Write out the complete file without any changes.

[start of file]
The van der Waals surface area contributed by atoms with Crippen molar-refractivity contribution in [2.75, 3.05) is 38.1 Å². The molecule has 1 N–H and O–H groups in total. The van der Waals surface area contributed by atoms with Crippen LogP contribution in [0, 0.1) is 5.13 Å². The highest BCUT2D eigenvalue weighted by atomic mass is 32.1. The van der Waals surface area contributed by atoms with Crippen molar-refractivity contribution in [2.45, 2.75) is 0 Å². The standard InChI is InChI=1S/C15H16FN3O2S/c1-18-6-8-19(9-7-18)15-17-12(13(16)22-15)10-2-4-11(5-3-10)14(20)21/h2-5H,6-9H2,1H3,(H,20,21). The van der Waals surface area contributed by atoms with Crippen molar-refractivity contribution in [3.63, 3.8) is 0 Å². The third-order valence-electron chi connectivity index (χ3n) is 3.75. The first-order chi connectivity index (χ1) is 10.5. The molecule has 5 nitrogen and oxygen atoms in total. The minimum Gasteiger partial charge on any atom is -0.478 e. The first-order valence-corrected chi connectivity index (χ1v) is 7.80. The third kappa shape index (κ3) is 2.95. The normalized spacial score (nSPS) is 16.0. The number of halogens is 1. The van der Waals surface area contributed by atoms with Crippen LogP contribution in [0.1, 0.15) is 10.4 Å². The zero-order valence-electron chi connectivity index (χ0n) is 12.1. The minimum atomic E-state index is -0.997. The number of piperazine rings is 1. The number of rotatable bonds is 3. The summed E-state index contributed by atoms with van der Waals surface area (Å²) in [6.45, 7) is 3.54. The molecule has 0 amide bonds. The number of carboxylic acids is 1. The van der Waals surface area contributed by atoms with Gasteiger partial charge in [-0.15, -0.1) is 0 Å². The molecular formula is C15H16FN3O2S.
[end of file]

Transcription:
The van der Waals surface area contributed by atoms with Crippen molar-refractivity contribution in [2.75, 3.05) is 38.1 Å². The molecule has 1 N–H and O–H groups in total. The van der Waals surface area contributed by atoms with Crippen LogP contribution in [0, 0.1) is 5.13 Å². The highest BCUT2D eigenvalue weighted by atomic mass is 32.1. The van der Waals surface area contributed by atoms with Crippen molar-refractivity contribution in [2.45, 2.75) is 0 Å². The standard InChI is InChI=1S/C15H16FN3O2S/c1-18-6-8-19(9-7-18)15-17-12(13(16)22-15)10-2-4-11(5-3-10)14(20)21/h2-5H,6-9H2,1H3,(H,20,21). The van der Waals surface area contributed by atoms with Crippen molar-refractivity contribution in [3.63, 3.8) is 0 Å². The third-order valence-electron chi connectivity index (χ3n) is 3.75. The first-order chi connectivity index (χ1) is 10.5. The molecule has 5 nitrogen and oxygen atoms in total. The minimum Gasteiger partial charge on any atom is -0.478 e. The first-order valence-corrected chi connectivity index (χ1v) is 7.80. The third kappa shape index (κ3) is 2.95. The normalized spacial score (nSPS) is 16.0. The number of halogens is 1. The van der Waals surface area contributed by atoms with Crippen LogP contribution in [0.1, 0.15) is 10.4 Å². The zero-order valence-electron chi connectivity index (χ0n) is 12.1. The minimum atomic E-state index is -0.997. The number of piperazine rings is 1. The number of rotatable bonds is 3. The summed E-state index contributed by atoms with van der Waals surface area (Å²) in [6.45, 7) is 3.54. The molecule has 0 amide bonds. The number of carboxylic acids is 1. The van der Waals surface area contributed by atoms with Gasteiger partial charge in [-0.15, -0.1) is 0 Å². The molecular formula is C15H16FN3O2S.